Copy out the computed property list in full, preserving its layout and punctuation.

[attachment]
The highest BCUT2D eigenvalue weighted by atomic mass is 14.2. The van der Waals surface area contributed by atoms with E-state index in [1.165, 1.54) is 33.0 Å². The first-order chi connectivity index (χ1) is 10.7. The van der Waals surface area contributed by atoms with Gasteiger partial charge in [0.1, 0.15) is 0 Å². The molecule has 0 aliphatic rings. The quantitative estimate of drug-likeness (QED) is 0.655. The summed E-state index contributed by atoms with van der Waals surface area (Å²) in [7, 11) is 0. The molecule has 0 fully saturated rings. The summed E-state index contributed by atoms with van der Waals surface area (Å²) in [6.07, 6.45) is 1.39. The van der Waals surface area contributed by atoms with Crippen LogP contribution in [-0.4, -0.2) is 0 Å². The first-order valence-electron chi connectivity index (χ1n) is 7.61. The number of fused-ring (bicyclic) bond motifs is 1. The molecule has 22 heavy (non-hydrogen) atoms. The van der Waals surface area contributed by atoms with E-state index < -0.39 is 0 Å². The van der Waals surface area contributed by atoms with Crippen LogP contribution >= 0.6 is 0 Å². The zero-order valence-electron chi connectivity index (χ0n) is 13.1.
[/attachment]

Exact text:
The highest BCUT2D eigenvalue weighted by atomic mass is 14.2. The van der Waals surface area contributed by atoms with E-state index in [1.165, 1.54) is 33.0 Å². The first-order chi connectivity index (χ1) is 10.7. The van der Waals surface area contributed by atoms with Gasteiger partial charge in [0.1, 0.15) is 0 Å². The molecule has 0 aliphatic rings. The quantitative estimate of drug-likeness (QED) is 0.655. The summed E-state index contributed by atoms with van der Waals surface area (Å²) in [7, 11) is 0. The molecule has 0 fully saturated rings. The summed E-state index contributed by atoms with van der Waals surface area (Å²) in [6.07, 6.45) is 1.39. The van der Waals surface area contributed by atoms with Crippen LogP contribution in [-0.4, -0.2) is 0 Å². The first-order valence-electron chi connectivity index (χ1n) is 7.61. The number of fused-ring (bicyclic) bond motifs is 1. The molecule has 22 heavy (non-hydrogen) atoms. The van der Waals surface area contributed by atoms with E-state index < -0.39 is 0 Å². The van der Waals surface area contributed by atoms with Crippen LogP contribution >= 0.6 is 0 Å². The zero-order valence-electron chi connectivity index (χ0n) is 13.1.